Shelburnite & WWII Veteran Steve Chamula Celebrates 97th Birthday!

During their weekly meeting at the Shelburne Royal Canadian Legion, Branch 220, held on Wednesday mornings,  local Veterans meet and discuss current events, news regarding veterans, updates on charitable endevours and important issues facing Canadians across the country. On Wednesday, May 9th, the group also celebrated their dear friend and member, as WWII Veteran Steve Chamula turned 97 years young!
for more information on the Veterans or the Shelburne Royal Canadian Legion, 220 Branch, click here.

(Above)This photograph taken by Alex Sher is a photograph of a photograph. A very young Steve Chamula looks far to young to be risking his life to save his new country, Canada.

Below a brief history featuring WWII Veteran Steve Chamula from archived article on www.shelburnefreelancerarchives.com found on the Shelburne Legion page. Click here.
The Shelburne Freelancer                                                                 Wednesday, April 15, 2015

WWII Veteran Steve Chamula

Receives Gift From Quilts Of Valour

Soon to be 94 years old, Steve Chamula is the oldest WII Veteran member of the Legion 220 Branch.The  WWII Veteran received his hand made quilt from Quilts of Valour delivered to his home in honour of his commitment and service to his country. (L to R) Quilts of Valour members,Hazel Keating and Diane Johnston delivered the quilt to Chamula, made by Quilts of Valour members,Connie Waterhouse and Judy McLeod.  Chamula who was very surprised, graciously commenting, “I’ve seen them around but I wasn’t expecting this surprise. I’ll never forget this day for the rest of my life!”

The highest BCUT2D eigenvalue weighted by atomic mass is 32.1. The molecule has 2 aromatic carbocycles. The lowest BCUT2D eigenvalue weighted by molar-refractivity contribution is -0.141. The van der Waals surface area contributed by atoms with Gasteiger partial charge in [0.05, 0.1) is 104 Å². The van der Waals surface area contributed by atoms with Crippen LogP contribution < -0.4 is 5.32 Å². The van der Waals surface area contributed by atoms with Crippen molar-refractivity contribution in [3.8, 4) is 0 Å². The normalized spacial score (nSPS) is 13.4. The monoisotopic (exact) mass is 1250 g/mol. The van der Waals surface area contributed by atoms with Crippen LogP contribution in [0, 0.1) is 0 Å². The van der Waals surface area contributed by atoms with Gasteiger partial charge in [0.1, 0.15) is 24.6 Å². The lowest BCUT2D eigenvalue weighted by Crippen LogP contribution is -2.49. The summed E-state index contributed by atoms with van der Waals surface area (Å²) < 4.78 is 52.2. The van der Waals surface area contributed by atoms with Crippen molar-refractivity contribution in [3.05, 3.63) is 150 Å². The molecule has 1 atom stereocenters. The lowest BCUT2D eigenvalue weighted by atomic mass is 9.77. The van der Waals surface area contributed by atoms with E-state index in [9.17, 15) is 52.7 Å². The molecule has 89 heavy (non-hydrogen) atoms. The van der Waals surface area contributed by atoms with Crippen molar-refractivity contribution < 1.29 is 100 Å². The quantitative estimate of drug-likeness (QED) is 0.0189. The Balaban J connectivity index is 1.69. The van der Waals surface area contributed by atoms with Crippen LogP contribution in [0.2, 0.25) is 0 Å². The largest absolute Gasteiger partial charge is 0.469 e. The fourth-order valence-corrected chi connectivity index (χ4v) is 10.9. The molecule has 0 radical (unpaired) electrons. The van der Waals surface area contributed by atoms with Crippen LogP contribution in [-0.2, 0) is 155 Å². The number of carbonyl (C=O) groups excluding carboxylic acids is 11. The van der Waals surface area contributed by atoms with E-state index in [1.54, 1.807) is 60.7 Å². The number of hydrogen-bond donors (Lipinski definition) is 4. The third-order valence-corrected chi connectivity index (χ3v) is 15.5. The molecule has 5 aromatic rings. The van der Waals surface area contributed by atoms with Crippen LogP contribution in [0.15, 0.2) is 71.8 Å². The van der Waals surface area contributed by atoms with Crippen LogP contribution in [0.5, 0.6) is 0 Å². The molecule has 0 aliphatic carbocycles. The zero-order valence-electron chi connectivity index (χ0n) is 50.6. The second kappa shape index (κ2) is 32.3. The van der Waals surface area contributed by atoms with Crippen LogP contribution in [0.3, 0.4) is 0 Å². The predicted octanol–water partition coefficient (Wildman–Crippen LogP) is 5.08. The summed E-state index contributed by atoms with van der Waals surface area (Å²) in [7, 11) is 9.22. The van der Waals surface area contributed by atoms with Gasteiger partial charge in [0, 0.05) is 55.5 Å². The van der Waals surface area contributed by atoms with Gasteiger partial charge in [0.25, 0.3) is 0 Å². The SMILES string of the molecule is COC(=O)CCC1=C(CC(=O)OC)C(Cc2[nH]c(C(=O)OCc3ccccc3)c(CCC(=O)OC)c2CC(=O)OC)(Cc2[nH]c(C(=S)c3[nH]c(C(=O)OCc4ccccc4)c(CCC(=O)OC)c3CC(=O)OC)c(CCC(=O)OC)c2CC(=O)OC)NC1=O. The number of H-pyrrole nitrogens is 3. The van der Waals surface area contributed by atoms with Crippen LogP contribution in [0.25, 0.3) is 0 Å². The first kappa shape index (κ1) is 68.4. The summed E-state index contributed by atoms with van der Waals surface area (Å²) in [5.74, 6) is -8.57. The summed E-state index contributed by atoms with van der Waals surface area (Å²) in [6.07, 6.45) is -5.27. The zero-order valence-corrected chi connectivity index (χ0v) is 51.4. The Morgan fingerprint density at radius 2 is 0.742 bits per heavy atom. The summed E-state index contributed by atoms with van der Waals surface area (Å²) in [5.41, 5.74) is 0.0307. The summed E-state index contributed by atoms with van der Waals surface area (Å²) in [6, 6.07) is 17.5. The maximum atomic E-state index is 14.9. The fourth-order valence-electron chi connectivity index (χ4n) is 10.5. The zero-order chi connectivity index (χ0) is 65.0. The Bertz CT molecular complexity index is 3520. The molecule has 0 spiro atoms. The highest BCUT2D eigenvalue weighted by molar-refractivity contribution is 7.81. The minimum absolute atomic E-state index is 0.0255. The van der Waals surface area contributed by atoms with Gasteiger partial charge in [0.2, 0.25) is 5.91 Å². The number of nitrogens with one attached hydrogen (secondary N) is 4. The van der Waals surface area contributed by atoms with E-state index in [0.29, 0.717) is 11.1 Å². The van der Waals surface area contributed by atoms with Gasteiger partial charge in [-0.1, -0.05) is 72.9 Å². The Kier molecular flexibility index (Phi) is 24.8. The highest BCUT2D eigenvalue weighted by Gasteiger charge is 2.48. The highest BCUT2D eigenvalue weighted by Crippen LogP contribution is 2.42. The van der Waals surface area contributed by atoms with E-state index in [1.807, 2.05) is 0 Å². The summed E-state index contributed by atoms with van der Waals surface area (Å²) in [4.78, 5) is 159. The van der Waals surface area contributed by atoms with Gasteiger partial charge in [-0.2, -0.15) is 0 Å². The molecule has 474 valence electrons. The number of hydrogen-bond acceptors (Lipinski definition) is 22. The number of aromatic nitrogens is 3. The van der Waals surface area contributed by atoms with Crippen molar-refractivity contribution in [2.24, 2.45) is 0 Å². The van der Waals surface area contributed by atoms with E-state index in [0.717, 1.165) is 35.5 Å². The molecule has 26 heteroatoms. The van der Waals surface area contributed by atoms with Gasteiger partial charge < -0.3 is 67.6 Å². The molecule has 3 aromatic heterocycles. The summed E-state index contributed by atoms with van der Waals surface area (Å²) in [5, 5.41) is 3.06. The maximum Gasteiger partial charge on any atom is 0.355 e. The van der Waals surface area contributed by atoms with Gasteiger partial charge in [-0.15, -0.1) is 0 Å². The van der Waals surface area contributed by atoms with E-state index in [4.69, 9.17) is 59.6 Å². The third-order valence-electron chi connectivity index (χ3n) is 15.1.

Chamula by all accounts is a humble man, was born May 6th, 1921 in the Town of Detva, Czechoslovakia, Chamula and can clearly remember a time when the world’s geography took on massive changes as new countries were created following WWI. Chamula recalls it was at this time many found the need to leave countries, their former homeland that no longer existed to finding work in Canada and in the United States.

“I wasn’t a Canadian Citizen and I was accepted in 1943 when I enlisted in the Canadian Military Service in Toronto.  From the Horse Palace in Toronto, I was sent to Brantford for Basic training, then onto Camp Borden for advance training, then onto Nova Scotia, and finally onto Halifax. We boarded a troop ship, the Mauritania, not a cruise ship, and crossed the Atlantic jigy-gagging all the way to Glasgow Scotland. We took a train ride south to Aldershot, old Barrack in England, and in 1947 we sailed to Naples Italy in time for Mount Vesuvius to erupt 2–3 weeks after we arrived.

We ended up in the First Canadian division, red shoulder patch, and became the 48th Highlanders of Canada Toronto Infantry Regiment fighting on the Adriatic side of Italy. Canadian troops left the Italian front in spring of 1945 to join the Canadian Army in North West Europe. The war ended may 1945. I volunteered to stay in the occupation forces in Germany with the Queen’s On Rifles Regiment for about six months, was discharged from Military Service and became a civilian in Canada once Again in 1946.”

Veteran Steve Chamula took  part in Legion’s Project  in 2014 where Books of Recognition were published. Legion Second, Linda Orvis gathered the Veteran’s accounts of their careers. For more information, contact  Shelburne Legion 220 Branch, call 519 925-3800.

If you know a WWII Veteran who hasn’t been added to the Quilts of Valour List of those to receive their ‘Thank you ‘ gift,contact Judy McLeod at 519-216-7575.

This photograph taken by Alex Sher is a photograph of a photograph. A very young

Steve Chamula looks far to young to be risking his life to save his new country, Canada.

WWII Veteran Steve Chamula leans in to read his personalized label from Quilts of Valour members, Hazel Keating and Diane Johnston.

Chamula was deeply moved by the generous “Thank You” gift and sincerely appreciative to be remembered.